Easter Egg cabochons are just as you might imagine from a name like this. These stones are very colorful art glass cabochons in all colors of the rainbow, and were normally set in combination with normal rhinestones or aurora borealis stones. These colorful cabochons were used often in the manufacture of Juliana Jewelry, made by the DeLizza and Elster jewelry company.
This lovely brooch uses purple Easter egg stones in combination with pretty bright pink rhinestones and AB rhinestones. Almost good enough for an upscale Easter Egg hunt.
Juliana brooch Photo credit Morning Glory Antiques
Easter is one of the most joyful celebrations of the Russian Orthodox Faith. After the devout church services, members of the church gather to exchange gifts of decorated Eggs. In 1885, the Czar Alexander III of Russia, commissioned a young jeweler Peter Carl Fabergé, whose beautiful creations had caught the eye of his wife Maria, to create a unique decorated egg for her.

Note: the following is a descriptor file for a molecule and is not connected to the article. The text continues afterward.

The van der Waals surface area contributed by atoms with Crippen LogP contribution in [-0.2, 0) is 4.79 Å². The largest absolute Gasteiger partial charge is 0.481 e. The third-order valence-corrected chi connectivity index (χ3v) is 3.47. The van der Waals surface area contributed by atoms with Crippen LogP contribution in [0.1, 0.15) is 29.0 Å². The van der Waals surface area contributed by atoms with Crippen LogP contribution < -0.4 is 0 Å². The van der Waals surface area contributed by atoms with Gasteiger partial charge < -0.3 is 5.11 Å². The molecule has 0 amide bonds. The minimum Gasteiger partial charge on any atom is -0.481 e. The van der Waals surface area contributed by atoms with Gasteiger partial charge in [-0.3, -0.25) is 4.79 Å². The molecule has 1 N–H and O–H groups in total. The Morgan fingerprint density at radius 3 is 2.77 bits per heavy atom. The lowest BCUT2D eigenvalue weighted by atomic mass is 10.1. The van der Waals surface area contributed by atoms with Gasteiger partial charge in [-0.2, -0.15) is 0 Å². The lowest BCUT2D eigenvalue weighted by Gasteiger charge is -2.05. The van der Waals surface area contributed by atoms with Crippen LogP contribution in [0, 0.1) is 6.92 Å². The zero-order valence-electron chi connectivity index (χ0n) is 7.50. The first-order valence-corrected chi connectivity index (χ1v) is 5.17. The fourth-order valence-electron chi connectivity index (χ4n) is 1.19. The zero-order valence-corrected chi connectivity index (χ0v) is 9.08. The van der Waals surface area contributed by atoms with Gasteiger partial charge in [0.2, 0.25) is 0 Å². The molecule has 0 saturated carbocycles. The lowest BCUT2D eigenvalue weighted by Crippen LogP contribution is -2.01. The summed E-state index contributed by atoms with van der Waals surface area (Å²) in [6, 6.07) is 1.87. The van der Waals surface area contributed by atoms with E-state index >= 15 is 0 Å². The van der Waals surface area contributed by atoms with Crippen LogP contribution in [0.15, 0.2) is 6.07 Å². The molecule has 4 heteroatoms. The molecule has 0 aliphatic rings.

A total of 69 eggs were created between the years 1885 and 1917, mainly to be offered as gifts to the great czars of Russia, as Easter Eggs. These stunning eggs continue to delight today. They are priceless masterpieces, owned by a very few and admired by many.
I must admit that while I have neither of these eggs in my Easter Basket this year, I can still dream.
Here is an interesting YouTube video showing a Faberge egg Exhibit at the R & R Bond Gallery: (please note - it is set to music)